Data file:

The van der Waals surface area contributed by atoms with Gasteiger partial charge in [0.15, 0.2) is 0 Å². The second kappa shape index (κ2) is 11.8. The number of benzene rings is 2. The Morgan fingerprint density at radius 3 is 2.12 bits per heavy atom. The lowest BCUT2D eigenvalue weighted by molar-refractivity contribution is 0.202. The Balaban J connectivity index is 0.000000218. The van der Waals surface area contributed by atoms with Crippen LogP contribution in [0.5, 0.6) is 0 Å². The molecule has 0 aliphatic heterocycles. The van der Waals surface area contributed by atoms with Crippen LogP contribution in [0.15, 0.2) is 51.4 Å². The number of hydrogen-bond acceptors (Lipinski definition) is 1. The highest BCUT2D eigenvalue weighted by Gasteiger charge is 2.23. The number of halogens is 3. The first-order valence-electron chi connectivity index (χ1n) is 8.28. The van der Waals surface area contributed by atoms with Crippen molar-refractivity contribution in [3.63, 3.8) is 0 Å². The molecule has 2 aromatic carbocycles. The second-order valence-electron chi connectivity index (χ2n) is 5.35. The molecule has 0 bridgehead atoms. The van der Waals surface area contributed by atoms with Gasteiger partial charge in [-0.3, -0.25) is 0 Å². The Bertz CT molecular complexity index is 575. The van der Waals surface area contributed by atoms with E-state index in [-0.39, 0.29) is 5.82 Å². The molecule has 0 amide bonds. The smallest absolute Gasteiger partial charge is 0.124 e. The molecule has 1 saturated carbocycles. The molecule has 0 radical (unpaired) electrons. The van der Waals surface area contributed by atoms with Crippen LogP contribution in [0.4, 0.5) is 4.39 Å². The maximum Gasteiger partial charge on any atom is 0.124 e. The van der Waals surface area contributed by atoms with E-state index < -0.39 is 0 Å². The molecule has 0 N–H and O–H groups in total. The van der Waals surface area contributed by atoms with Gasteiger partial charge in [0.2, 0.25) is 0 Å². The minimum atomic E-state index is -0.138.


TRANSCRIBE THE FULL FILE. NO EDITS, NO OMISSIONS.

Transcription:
The van der Waals surface area contributed by atoms with Gasteiger partial charge in [0.15, 0.2) is 0 Å². The second kappa shape index (κ2) is 11.8. The number of benzene rings is 2. The Morgan fingerprint density at radius 3 is 2.12 bits per heavy atom. The lowest BCUT2D eigenvalue weighted by molar-refractivity contribution is 0.202. The Balaban J connectivity index is 0.000000218. The van der Waals surface area contributed by atoms with Crippen LogP contribution in [0.5, 0.6) is 0 Å². The molecule has 0 aliphatic heterocycles. The van der Waals surface area contributed by atoms with Crippen LogP contribution in [0.15, 0.2) is 51.4 Å². The number of hydrogen-bond acceptors (Lipinski definition) is 1. The highest BCUT2D eigenvalue weighted by Gasteiger charge is 2.23. The number of halogens is 3. The first-order valence-electron chi connectivity index (χ1n) is 8.28. The van der Waals surface area contributed by atoms with Crippen molar-refractivity contribution in [3.63, 3.8) is 0 Å². The molecule has 2 aromatic carbocycles. The second-order valence-electron chi connectivity index (χ2n) is 5.35. The molecule has 0 bridgehead atoms. The van der Waals surface area contributed by atoms with Gasteiger partial charge in [-0.3, -0.25) is 0 Å². The Bertz CT molecular complexity index is 575. The van der Waals surface area contributed by atoms with E-state index in [-0.39, 0.29) is 5.82 Å². The molecule has 0 amide bonds. The smallest absolute Gasteiger partial charge is 0.124 e. The molecule has 1 saturated carbocycles. The molecule has 0 radical (unpaired) electrons. The van der Waals surface area contributed by atoms with Crippen LogP contribution in [0.4, 0.5) is 4.39 Å². The maximum Gasteiger partial charge on any atom is 0.124 e. The van der Waals surface area contributed by atoms with E-state index < -0.39 is 0 Å². The molecule has 0 N–H and O–H groups in total. The van der Waals surface area contributed by atoms with Gasteiger partial charge in [0.2, 0.25) is 0 Å². The minimum atomic E-state index is -0.138.